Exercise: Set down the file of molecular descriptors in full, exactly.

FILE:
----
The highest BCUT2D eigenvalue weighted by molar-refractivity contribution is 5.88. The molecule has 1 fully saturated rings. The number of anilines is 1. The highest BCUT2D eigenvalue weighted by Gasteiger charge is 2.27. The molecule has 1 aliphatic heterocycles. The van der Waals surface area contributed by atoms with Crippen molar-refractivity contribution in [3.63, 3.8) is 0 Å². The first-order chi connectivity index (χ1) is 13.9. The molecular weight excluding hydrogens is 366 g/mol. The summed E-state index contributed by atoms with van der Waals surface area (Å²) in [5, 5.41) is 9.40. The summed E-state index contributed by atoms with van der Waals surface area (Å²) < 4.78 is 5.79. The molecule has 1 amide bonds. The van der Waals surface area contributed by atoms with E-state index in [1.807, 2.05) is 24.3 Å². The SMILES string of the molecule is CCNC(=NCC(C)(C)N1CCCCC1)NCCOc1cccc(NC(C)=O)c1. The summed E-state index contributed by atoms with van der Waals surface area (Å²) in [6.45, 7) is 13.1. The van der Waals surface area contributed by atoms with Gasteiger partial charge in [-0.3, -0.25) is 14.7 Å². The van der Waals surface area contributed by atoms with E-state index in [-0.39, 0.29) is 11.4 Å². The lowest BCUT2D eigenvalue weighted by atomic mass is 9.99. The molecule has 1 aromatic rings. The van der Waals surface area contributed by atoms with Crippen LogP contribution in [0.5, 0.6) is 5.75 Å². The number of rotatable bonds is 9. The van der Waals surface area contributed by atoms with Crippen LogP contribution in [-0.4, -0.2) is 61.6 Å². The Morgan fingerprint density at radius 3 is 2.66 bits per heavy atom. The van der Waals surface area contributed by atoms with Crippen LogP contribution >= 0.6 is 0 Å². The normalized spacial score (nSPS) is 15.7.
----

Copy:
The highest BCUT2D eigenvalue weighted by molar-refractivity contribution is 5.88. The molecule has 1 fully saturated rings. The number of anilines is 1. The highest BCUT2D eigenvalue weighted by Gasteiger charge is 2.27. The molecule has 1 aliphatic heterocycles. The van der Waals surface area contributed by atoms with Crippen molar-refractivity contribution in [3.63, 3.8) is 0 Å². The first-order chi connectivity index (χ1) is 13.9. The molecular weight excluding hydrogens is 366 g/mol. The summed E-state index contributed by atoms with van der Waals surface area (Å²) in [5, 5.41) is 9.40. The summed E-state index contributed by atoms with van der Waals surface area (Å²) < 4.78 is 5.79. The molecule has 1 amide bonds. The van der Waals surface area contributed by atoms with E-state index in [1.807, 2.05) is 24.3 Å². The SMILES string of the molecule is CCNC(=NCC(C)(C)N1CCCCC1)NCCOc1cccc(NC(C)=O)c1. The summed E-state index contributed by atoms with van der Waals surface area (Å²) in [6.45, 7) is 13.1. The van der Waals surface area contributed by atoms with Gasteiger partial charge in [-0.3, -0.25) is 14.7 Å². The van der Waals surface area contributed by atoms with E-state index in [-0.39, 0.29) is 11.4 Å². The lowest BCUT2D eigenvalue weighted by atomic mass is 9.99. The molecule has 1 aromatic rings. The van der Waals surface area contributed by atoms with Crippen LogP contribution in [0.5, 0.6) is 5.75 Å². The number of rotatable bonds is 9. The van der Waals surface area contributed by atoms with Crippen LogP contribution in [-0.4, -0.2) is 61.6 Å². The Morgan fingerprint density at radius 3 is 2.66 bits per heavy atom. The van der Waals surface area contributed by atoms with Crippen LogP contribution >= 0.6 is 0 Å². The normalized spacial score (nSPS) is 15.7.